Nearly 29,000 individuals in Washtenaw County are without health insurance and the Washtenaw Health Initiative, a volunteer group organized to prepare the county for the full implementation of the federal health care reform, said it knows the way to increase access to insurance.
Washtenaw Health Initiative leaders asked the Ypsilanti City Council Tuesday night to consider becoming a charter member and giving a “token amount” of money, $1,000, toward the cause.
In June, Norm Herbert, retired treasurer for theUniversity of Michigan and one of the initiative’s leaders, pitched a similar idea to the Ann Arbor City Council, asking the city to contribute $20,000 over atwo-year period.
Tom Biggs, a volunteer for the group, asked the Ypsilanti council to donate a far less amount of money than Ann Arbor in light of the budget restraints and cuts the city is facing.
“If you can find you can do some token amount, it sends an important message that the community is involved with it,” he said. “No matter how small it is, we want to make sure we’re sending that message.”
The WHI’s mission, Biggs said, is to improve the health of low-income, uninsured and Medicaid recipients in Washtenaw County by bringing together organizations to coordinate and leverage resources, generate innovative ideas and consider opportunities to work together.
Last July, the University of Michigan Health System, St. Joseph Mercy Health System and theCenter for Healthcare Research & Transformation, a nonprofit supported by U-M and Blue Cross Blue Shield of Michigan, announced they would collaborate to study ways to handle the influx of patients expected as a result of the health care reform.
Research conducted by the Center for Healthcare Research and Transformation discovered that in 2010, 69.9 percent of the county’s 340,961 residents had private health care insurance. Close to 12 percent of residents were covered by Medicare, 11.3 percent were covered by Medicaid and approximately 2,475 individuals were eligible for Medicaid but not enrolled.
The WHI is estimating that when the major provisions of the Affordable Care Act go into effect in 2014, 23,866 uninsured individuals in the county may become insured via Medicaid or health insurance exchanges and an additional 34,545 primary care visits will occur.
In addition to a lack of access to primary care, dental care access is very limited for uninsured adults and adult Medicaid recipients. Few dentists accept new Medicaid patients and many individuals end up utilizing the hospital emergency departments for acute dental issues, Biggs said.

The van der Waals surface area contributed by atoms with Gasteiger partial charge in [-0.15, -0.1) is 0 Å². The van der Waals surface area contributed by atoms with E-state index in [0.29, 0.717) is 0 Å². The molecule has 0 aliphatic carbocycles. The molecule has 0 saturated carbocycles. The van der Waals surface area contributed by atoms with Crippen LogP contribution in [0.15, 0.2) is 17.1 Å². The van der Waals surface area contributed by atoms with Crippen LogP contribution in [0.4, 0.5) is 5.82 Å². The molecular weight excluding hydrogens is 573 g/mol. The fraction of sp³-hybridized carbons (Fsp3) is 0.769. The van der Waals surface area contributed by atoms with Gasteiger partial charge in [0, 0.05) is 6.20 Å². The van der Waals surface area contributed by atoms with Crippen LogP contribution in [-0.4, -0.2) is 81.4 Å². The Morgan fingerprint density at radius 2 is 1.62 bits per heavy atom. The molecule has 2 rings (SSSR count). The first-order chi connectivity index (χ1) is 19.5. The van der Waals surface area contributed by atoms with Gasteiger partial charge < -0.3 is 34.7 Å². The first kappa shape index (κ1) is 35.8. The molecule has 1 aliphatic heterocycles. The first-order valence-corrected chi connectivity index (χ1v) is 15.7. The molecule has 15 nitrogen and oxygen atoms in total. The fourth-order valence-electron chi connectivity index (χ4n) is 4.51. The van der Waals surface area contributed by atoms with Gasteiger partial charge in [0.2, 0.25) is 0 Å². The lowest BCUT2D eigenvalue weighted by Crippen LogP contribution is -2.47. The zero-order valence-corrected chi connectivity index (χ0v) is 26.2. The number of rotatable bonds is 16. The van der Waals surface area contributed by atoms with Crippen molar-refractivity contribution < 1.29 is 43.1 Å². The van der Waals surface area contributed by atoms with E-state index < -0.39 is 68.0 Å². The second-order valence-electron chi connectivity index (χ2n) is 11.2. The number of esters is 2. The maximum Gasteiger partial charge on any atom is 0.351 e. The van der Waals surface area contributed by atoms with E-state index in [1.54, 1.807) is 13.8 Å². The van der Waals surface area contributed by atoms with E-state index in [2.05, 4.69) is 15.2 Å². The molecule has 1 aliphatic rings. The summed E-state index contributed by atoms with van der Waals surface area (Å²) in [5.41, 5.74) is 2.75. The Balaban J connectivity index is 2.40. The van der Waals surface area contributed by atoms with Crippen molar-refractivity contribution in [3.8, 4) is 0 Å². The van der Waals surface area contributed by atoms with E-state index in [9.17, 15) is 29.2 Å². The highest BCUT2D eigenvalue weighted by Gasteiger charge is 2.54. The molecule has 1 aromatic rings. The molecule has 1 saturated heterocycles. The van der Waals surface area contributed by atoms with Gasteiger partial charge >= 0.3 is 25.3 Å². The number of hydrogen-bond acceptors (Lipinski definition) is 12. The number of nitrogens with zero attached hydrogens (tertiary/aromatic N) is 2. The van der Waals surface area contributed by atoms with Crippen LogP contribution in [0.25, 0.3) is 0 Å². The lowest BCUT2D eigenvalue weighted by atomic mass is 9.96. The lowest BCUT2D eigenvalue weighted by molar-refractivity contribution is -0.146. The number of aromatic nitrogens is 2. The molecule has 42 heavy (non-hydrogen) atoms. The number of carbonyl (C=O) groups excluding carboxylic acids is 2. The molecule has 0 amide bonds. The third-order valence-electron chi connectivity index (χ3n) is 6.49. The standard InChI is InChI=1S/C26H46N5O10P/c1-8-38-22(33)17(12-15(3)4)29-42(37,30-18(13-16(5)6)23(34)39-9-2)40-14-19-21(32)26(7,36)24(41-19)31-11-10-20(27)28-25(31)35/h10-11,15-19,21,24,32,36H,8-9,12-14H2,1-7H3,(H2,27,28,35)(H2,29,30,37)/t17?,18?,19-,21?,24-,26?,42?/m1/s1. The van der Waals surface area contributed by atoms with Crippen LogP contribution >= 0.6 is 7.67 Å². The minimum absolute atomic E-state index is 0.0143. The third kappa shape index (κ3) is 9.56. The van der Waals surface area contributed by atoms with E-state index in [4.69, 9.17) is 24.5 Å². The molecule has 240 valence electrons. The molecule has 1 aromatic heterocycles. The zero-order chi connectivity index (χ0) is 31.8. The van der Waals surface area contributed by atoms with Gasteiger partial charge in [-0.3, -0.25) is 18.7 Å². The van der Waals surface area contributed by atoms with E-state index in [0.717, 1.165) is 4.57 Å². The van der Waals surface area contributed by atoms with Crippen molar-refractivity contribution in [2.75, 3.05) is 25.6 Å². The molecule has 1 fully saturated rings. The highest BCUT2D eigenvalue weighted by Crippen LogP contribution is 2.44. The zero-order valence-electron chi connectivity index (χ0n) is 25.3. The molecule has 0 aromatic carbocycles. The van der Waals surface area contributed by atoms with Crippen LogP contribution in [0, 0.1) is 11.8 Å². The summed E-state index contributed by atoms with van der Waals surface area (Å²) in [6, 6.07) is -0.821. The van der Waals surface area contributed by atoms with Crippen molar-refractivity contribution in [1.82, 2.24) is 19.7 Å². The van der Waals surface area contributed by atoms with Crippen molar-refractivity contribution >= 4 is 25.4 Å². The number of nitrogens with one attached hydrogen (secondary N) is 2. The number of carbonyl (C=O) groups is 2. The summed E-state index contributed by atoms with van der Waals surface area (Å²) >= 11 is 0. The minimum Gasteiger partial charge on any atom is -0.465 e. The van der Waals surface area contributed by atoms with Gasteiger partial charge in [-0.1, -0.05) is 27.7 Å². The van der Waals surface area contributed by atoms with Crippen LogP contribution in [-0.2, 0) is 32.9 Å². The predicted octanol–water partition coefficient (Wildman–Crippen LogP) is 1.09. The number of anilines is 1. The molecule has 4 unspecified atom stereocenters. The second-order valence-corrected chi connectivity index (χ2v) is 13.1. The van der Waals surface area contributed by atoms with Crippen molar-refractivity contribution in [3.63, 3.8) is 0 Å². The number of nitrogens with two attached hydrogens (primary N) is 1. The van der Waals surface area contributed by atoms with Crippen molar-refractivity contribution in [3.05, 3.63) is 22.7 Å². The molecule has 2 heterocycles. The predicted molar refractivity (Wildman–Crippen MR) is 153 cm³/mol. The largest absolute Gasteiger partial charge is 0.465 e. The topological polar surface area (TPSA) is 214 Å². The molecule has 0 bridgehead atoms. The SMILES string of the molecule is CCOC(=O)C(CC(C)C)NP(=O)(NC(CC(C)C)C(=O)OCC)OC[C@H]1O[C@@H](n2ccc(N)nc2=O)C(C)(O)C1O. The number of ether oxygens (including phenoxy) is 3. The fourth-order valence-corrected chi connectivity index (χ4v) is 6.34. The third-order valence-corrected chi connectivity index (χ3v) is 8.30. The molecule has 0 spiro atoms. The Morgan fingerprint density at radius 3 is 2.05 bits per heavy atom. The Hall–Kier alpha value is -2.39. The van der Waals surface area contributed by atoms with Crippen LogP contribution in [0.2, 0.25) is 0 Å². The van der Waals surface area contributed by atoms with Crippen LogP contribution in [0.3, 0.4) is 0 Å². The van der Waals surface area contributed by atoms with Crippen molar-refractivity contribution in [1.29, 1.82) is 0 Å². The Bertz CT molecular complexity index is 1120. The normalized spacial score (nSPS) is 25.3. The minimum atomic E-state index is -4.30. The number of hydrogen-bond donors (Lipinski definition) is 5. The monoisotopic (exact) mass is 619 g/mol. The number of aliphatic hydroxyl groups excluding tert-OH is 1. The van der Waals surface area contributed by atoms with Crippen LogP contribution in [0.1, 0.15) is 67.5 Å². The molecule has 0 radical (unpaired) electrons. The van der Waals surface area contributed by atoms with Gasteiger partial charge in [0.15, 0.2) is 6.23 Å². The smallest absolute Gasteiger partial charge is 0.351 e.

“Only 15 percent accept Medicaid and only 8 percent accept new cases,” he said.
Nearly 4,700 emergency room visits are a result of dental related issues, according to Biggs.
“That’s not dental care,” he said. “That’s pain management.”
Biggs said the initiative is already making a difference.
In March, AnnArbor.com reported the initiative helped 700 residents receive and keep their coverage and state assistance.
Workers Tiffany Gore and Liz Ahrens helped more than 200 single adults who were close to losing their Medicaid coverage keep it. They also helped more than 200 eligible residents apply for food stamps and helped another 261 people apply for “medical assistance,” 69 for disability help and 22 for emergency relief.
Biggs expects those numbers to increase with the additional support of Ypsilanti, along with the rest of the county. “It’s a tremendous effort and most importantly we’re getting things done,” Biggs said.
Biggs said $100,000 has already been committed by the 32 charter member organizations already involved in the initiative. Members include the Corner Health System, Planned Parenthood of Mid and South Michigan, United Way of Washtenaw County and more.
Mayor Paul Schreiber said although cuts were made to the human services department in 2004, he believes the WHI is a “special organization” worth receiving funds. Schreiber stated he was impressed with the fact WHI has more than 70 participants and 40 organizations involved.
“ The list of organizations already involved is impressive,” Schreiber said. “I think it will be well worth our money to do this.”
The council proposed creating a resolution for the August meeting to show support for the initiative.